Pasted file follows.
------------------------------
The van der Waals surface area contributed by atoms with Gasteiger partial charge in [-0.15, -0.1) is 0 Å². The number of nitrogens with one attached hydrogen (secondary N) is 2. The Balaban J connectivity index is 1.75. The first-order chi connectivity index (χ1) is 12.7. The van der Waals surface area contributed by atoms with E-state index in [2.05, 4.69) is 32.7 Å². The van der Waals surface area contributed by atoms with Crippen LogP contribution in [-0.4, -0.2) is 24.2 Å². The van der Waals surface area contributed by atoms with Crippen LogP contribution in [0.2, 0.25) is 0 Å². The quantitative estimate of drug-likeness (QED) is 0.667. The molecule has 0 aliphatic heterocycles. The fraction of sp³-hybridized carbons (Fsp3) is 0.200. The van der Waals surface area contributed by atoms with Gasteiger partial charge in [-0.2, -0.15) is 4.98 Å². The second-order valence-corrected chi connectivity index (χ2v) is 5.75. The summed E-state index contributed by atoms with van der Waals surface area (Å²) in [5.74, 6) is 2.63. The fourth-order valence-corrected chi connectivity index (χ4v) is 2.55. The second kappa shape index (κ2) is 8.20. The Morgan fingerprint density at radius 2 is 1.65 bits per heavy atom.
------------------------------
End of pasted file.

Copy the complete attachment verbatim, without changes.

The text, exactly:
The van der Waals surface area contributed by atoms with Gasteiger partial charge in [-0.15, -0.1) is 0 Å². The number of nitrogens with one attached hydrogen (secondary N) is 2. The Balaban J connectivity index is 1.75. The first-order chi connectivity index (χ1) is 12.7. The van der Waals surface area contributed by atoms with E-state index in [2.05, 4.69) is 32.7 Å². The van der Waals surface area contributed by atoms with Crippen LogP contribution in [-0.4, -0.2) is 24.2 Å². The van der Waals surface area contributed by atoms with Crippen LogP contribution in [0.2, 0.25) is 0 Å². The quantitative estimate of drug-likeness (QED) is 0.667. The molecule has 0 aliphatic heterocycles. The fraction of sp³-hybridized carbons (Fsp3) is 0.200. The van der Waals surface area contributed by atoms with Gasteiger partial charge in [-0.2, -0.15) is 4.98 Å². The second-order valence-corrected chi connectivity index (χ2v) is 5.75. The summed E-state index contributed by atoms with van der Waals surface area (Å²) in [5.74, 6) is 2.63. The fourth-order valence-corrected chi connectivity index (χ4v) is 2.55. The second kappa shape index (κ2) is 8.20. The Morgan fingerprint density at radius 2 is 1.65 bits per heavy atom.